The Radical Reconstruction period moved enfranchisement forward until the disputed election of 1876. Approximately 1,500 African Americans held public office in southern states in the period. Filling a vacant seat, Hiram Rhodes Revels was the first African American to serve in the U.S. Congress; Blanche Kelso Bruce was the first to be elected to a full term. At the same time, Jim Crow laws, hate groups and intimidation of poll taxes and literacy tests were established. The 1896 Supreme Court case Plessy v. Ferguson is considered in light of the "separate but equal" doctrine that would prevail until 1954. The descendants' personal continuation of Plessy v. Ferguson may be found in the newspaper account, "Plessy and Ferguson unveil plaque today marking their ancestors' actions."

The resource guide includes a look at contemporary enfranchisement considerations of voter identification laws and early voting. 

Washington Post columnist Colbert King wrote about parallels between the 2012 voter identification laws and the reconstruction period of Andrew Johnson. Read and discuss his column, "Romney: The new Andrew Johnson?"

Post NIE Guide Editor & Writer | Carol Lange
Post NIE Guide Art Editor | Carol Porter

In The Know 
 Abolish  Put to an end
Affadavit of Freedom Official records of proof certifying the status of free blacks
Compensation Money or other payment given to pay for loss, damage or work done
Document Written proof
Domestic service Work within the household, as opposed to field work
Emancipation Freedom from slavery
Endentured Contractually committed to work as an apprentice or servant for a specified period
Manumit To free somebody from slavery; noun: manumission
Petition A formal request, submitted to a court or a government agency
Slave Person who is forced to work for another person without wages and is regarded as property
Slavery A state of bondage in which African Americans (and some Native Americans) were owned by other people, usually white, and forced to labor on their behalf
Status Category a person has been assigned and the kind of privileges received at that designation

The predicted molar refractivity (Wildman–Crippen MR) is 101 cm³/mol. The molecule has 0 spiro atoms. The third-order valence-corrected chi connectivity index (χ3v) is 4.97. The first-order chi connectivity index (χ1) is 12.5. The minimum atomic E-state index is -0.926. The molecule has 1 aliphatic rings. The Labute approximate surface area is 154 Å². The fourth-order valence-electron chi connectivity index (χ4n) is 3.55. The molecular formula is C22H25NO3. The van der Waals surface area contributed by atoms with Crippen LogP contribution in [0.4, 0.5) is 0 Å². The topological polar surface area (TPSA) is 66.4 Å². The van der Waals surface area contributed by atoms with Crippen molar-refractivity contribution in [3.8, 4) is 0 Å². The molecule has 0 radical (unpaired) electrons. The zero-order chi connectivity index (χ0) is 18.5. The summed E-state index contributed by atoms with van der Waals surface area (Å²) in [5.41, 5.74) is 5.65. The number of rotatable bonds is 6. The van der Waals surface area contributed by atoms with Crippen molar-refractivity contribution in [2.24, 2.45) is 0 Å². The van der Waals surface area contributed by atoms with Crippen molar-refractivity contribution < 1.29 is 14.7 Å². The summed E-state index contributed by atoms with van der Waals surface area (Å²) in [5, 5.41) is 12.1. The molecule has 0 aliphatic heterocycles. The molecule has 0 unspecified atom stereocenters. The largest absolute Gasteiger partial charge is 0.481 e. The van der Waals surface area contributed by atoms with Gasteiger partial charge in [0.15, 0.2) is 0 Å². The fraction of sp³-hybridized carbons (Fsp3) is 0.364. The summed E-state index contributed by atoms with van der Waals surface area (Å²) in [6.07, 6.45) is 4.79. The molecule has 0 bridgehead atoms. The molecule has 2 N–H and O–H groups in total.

Writ of habeas corpus Court order instructing those accused of detaining another individual unjustly to bring the detainee before the court

ANSWERS. View a Video
1. Document ownership of slaves they owned and establish their value.
2. They feared they would be forced to move to Africa.
3. Names, ages, descriptions and estimated valued
4. Many slave owners did not want to give up their slaves, even if compensation was given. The Supplemental Act allowed slaves themselves to petition for their own freedom. Petitions for 161 persons were submitted.

District of Columbia Public Schools Academic Content Standards 

U.S. History and Geography I: Students explain that some Africans came to America as indentured servants who were released at the end of their indentures, as well as those who came as captives to slavery (9. G,E,S, Grade 8)

U.S. History and Geography I: Students analyze the issue of slavery, including the early and steady attempts to abolish slavery and realize the ideals of the Declaration of Independence. (8.10, Grade 8)

D.C. History & Government: Students describe the effect the Civil War had on life in Washington, DC, and they explain the effects of Compensated Emancipation and the Emancipation Proclamation on the city.
1. Describe how the Union Army transformed the city into an armed camp.
2. Describe the conflicting loyalties of people living in the city.
4. Explain the participation of white and black residents in the Union and Confederate armies.